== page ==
An unusual anatomy book combines familiar children's terms for bodily functions—pee, poop, snot, etc.—with accurate, relatively simple explanations of their roles.
Using amusing, cartoon-y watercolor illustrations and a couple of paragraphs of text per page, the book provides correct terminology for the kid-familiar terms. It undercuts itself, however: Telling readers the proper word for snot is nasal mucus, the work then returns to using the colloquial term instead. This retreat into the vernacular feels gimmicky, since other complex words are freely employed, including esophagus, carbohydrate and bacteria. Many pages feature "Fun Facts," such as that newborn babies cry without tears and that lips lack sweat glands. Each spread has a brief piece of advice called "Doctor Says." The doctor advises readers not to pick their noses: "It looks gross, and you can spread germs by using that finger to touch objects other people are likely to use." At only 24 pages, this effort is brief in the extreme and fails to include any suggestions for further reading, a bibliography, an index or a table of contents, although it does have a glossary. Other books in the Body Works series cover pain, growth and bodily noises: My Achy Body, My Stretchy Body and My Noisy Body.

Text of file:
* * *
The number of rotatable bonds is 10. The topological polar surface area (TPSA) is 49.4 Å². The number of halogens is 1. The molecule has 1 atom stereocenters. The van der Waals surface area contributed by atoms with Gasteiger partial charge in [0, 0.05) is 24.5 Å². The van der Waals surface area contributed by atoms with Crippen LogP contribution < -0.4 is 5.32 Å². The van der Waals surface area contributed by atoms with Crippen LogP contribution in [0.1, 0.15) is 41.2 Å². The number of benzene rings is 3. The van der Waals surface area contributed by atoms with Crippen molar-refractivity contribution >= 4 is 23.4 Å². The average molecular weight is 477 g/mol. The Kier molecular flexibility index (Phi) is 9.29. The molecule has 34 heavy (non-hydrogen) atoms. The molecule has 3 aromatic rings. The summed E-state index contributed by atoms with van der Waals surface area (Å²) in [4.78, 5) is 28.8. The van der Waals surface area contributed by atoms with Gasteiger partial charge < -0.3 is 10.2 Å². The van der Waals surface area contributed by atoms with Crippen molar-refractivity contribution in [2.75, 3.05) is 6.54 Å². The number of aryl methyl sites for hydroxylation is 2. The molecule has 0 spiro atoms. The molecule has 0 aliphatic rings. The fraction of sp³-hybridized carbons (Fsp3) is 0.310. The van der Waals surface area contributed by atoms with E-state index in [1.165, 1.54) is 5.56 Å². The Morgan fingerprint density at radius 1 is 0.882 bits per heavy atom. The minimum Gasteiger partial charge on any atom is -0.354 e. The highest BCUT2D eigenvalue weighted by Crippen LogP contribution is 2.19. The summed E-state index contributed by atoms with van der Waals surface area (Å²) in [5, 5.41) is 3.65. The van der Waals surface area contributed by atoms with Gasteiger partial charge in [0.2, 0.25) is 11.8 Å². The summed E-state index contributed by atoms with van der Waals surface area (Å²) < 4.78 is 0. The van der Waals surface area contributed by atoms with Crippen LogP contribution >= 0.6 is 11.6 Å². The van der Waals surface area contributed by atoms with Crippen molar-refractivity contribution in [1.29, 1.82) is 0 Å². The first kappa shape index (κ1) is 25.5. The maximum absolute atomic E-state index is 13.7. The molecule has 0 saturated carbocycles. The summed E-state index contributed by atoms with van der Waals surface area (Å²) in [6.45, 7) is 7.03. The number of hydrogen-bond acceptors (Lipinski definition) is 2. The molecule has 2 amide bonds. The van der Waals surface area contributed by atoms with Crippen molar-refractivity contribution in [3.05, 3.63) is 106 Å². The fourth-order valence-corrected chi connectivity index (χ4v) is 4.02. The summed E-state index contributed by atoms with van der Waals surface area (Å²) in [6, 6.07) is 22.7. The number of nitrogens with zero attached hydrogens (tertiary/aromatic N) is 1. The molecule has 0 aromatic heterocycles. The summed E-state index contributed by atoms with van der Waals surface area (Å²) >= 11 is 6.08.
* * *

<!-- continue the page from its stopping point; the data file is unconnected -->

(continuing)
While it provides accurate information on topics that should appeal to curious school-age readers, this work's reliance on the limited shock value of colloquial terminology seems inappropriate for the intended audience. (Nonfiction. 5-8)